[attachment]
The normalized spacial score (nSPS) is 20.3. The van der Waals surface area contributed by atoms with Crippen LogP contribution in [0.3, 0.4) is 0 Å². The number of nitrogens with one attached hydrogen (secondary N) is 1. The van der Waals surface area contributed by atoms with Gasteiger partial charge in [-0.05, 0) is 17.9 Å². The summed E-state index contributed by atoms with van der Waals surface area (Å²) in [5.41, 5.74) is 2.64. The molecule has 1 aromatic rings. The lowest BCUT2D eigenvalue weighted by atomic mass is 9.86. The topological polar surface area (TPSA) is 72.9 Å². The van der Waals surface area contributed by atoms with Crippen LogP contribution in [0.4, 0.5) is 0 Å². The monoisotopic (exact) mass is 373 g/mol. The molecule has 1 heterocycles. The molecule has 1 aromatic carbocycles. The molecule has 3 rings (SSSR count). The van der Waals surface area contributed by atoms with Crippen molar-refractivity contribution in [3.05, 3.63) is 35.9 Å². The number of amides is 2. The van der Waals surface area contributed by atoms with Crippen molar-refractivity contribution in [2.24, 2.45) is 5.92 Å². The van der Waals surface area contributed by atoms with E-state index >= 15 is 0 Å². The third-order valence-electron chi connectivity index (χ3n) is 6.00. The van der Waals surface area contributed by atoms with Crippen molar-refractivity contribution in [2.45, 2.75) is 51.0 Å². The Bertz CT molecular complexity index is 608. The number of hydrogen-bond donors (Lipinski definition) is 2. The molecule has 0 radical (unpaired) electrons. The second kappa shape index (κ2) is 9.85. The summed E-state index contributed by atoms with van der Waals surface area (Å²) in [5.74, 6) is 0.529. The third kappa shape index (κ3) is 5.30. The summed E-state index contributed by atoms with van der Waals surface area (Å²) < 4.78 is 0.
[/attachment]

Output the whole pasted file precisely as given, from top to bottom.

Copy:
The normalized spacial score (nSPS) is 20.3. The van der Waals surface area contributed by atoms with Crippen LogP contribution in [0.3, 0.4) is 0 Å². The number of nitrogens with one attached hydrogen (secondary N) is 1. The van der Waals surface area contributed by atoms with Gasteiger partial charge in [-0.05, 0) is 17.9 Å². The summed E-state index contributed by atoms with van der Waals surface area (Å²) in [5.41, 5.74) is 2.64. The molecule has 1 aromatic rings. The lowest BCUT2D eigenvalue weighted by atomic mass is 9.86. The topological polar surface area (TPSA) is 72.9 Å². The van der Waals surface area contributed by atoms with Crippen LogP contribution in [0.4, 0.5) is 0 Å². The monoisotopic (exact) mass is 373 g/mol. The molecule has 1 heterocycles. The molecule has 1 aromatic carbocycles. The molecule has 3 rings (SSSR count). The van der Waals surface area contributed by atoms with Crippen molar-refractivity contribution in [3.05, 3.63) is 35.9 Å². The number of amides is 2. The van der Waals surface area contributed by atoms with Crippen molar-refractivity contribution in [2.24, 2.45) is 5.92 Å². The van der Waals surface area contributed by atoms with E-state index >= 15 is 0 Å². The third-order valence-electron chi connectivity index (χ3n) is 6.00. The van der Waals surface area contributed by atoms with Crippen molar-refractivity contribution in [2.45, 2.75) is 51.0 Å². The Bertz CT molecular complexity index is 608. The number of hydrogen-bond donors (Lipinski definition) is 2. The molecule has 0 radical (unpaired) electrons. The second kappa shape index (κ2) is 9.85. The summed E-state index contributed by atoms with van der Waals surface area (Å²) in [5.74, 6) is 0.529. The third kappa shape index (κ3) is 5.30. The summed E-state index contributed by atoms with van der Waals surface area (Å²) < 4.78 is 0.